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09 Sep 20 07 Oct 20

Moria fire: 12,000 people on the streets as Greek island camp destroyed

UPDATED 6th OCTOBER 2020: Almost a month on from the fires that destroyed Moria camp, thousands of people remain in insecure living conditions on Lesbos and in need of medical assistance. From 12-16 September, our teams provided 508 consultations in our newly set-up field clinic for people sleeping on the streets. 

Our teams treated people for health conditions relating to wound trauma, skin diseases, obstetric conditions, chronic diseases as well as other issues. 

MSF has been alerting European states to conditions in the camp for years and just the week before these fires, had been pushing the Greek health and migration authorities to implement an adequate COVID-19 response plan for Moria. However, the Greek authorities failed to put such a response in place.

The EU and other EU member states have not stepped up to their responsibility to resolve this situation either, even after the Moria disaster. On the nearby island of Samos, 4,500 people including more than 1,000 children, are forced to live in filthy and overcrowded conditions in the Vathy camp. There are hundreds of vulnerable people, and others who, due to their medical conditions, are at high-risk to COVID-19. 

Shortly after the fire, RTÉ Morning Ireland spoke with our colleague Faris Al-Jawad, who gave an account of how those affected were coping, and of the medical and humanitarian needs of the population, which remain significant.

MSF has adapted activities to respond to the enormous needs and created a new clinic in a warehouse close to where people were sleeping, and continues to advocate for the safe relocation of those affected.

MSF doctor Claire Dunne, has been working intermittently with refugees on Lesbos since May 2019 and has remained on the island throughout the COVID-19 pandemic. In an interview with Ray D’Arcy on RTÉ Radio One, Claire gave a first-hand account of her experience working in Moria, and the immensely difficult situation facing refugees on Lesbos in the aftermath of the fire.  

In the aftermath of the disaster, Ireland’s Minister for Justice has confirmed that Ireland has committed to the relocation of an additional fifty women, men and children from Greece to Ireland. MSF continues to advocate for the evacuation of those affected by the Moria fires from Lesbos, and for an end to the EU’s cruel migration policies of containment and deterrence.  

9th SEPTEMBER 2020: Moria camp on the Greek island of Lesbos has been completely destroyed by fire….

"We saw an exodus of people fleeing from a burning hell with nowhere to go. Children are scared and parents in shock"

MARCO SANDRONE  MSF COORDINATOR IN LESBOS

Several fires erupted in the Moria reception centre on Lesbos last night (8 September), leaving the camp almost entirely destroyed and forcing about 12,000 men, women and children to evacuate the site with no alternative place to stay.

The fire which tore through Moria - home to around 12,000 people seeking safety, including large numbers of children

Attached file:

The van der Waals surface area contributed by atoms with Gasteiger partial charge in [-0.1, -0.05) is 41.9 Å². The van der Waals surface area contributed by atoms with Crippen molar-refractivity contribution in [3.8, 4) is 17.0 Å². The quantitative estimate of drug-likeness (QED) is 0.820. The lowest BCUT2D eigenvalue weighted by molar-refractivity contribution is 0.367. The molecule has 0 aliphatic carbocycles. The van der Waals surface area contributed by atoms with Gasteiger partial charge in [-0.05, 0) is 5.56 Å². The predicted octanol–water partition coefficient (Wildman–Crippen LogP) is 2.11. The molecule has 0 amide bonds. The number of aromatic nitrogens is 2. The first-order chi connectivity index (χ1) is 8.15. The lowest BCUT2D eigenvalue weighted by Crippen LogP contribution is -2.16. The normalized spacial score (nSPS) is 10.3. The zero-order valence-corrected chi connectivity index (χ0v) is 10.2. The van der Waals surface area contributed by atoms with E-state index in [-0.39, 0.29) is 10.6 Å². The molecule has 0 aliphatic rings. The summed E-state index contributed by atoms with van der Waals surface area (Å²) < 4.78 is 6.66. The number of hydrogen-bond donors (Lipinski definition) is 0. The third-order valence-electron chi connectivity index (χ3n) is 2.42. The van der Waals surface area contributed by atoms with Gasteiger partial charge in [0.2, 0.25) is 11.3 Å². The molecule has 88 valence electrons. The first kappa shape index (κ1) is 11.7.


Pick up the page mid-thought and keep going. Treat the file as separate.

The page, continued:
Marco Sandrone, MSF coordinator in Lesbos, shared this from the scene:

“Our teams saw the fire spread across Moria and rage all night long. The whole place was engulfed in flames.

"We saw an exodus of people fleeing from a burning hell with nowhere to go. Children are scared and parents in shock. We are relieved that there seem to be no victims and we are working now to address the immediate needs."

Inhumane conditions

The fire which tore through Moria - home to around 12,000 people seeking safety, including large numbers of children

Almost five years of trapping people in these conditions has led to tension and despair which has only increased over the last five months due to restricted movements in the camp, hastily justified as a public health measure amidst the COVID-19 pandemic.

Following the recent confirmation of positive cases of COVID-19 within the camps residents, the increasing restrictions to the population have made the situation unbearable.

“As a medical humanitarian organisation, MSF know that if you do not have the trust and the understanding of your population you can’t control an outbreak," says Sandrone.

"How can state authorities keep 12,000 people tightly trapped in inhumane conditions and tell them that they have to respect physical distancing? They have to queue even to receive some food everyday.

Aftermath of the fire which tore through Moria - home to around 12,000 people seeking safety, including large numbers of children

“There is no question as to the cause of this fire: the years-long orchestration of human suffering and violence produced by European and Greek migration policies are to blame.”

The fire has destroyed the Dutch-donated COVID-19 medical facility and has interrupted all the medical services available for the refugee population, including the MSF pediatric clinic.

Ignored warnings

Aftermath of the fire which tore through Moria - home to around 12,000 people seeking safety, including large numbers of children

MSF has been warning states about conditions in the camp for years and most recently has been pushing the Greek health and migration authorities to implement an adequate COVID-19 response plan for Moria.

However, the Greek authorities failed to put such a response in place. The EU and other EU member states have not stepped up to their responsibility to resolve this situation either.

MSF calls on the Greek authorities to immediately adopt an emergency response plan and to evacuate all these people to a safe place on the mainland or to other European countries.

MSF is ready to provide the support that is needed during the emergency response. 

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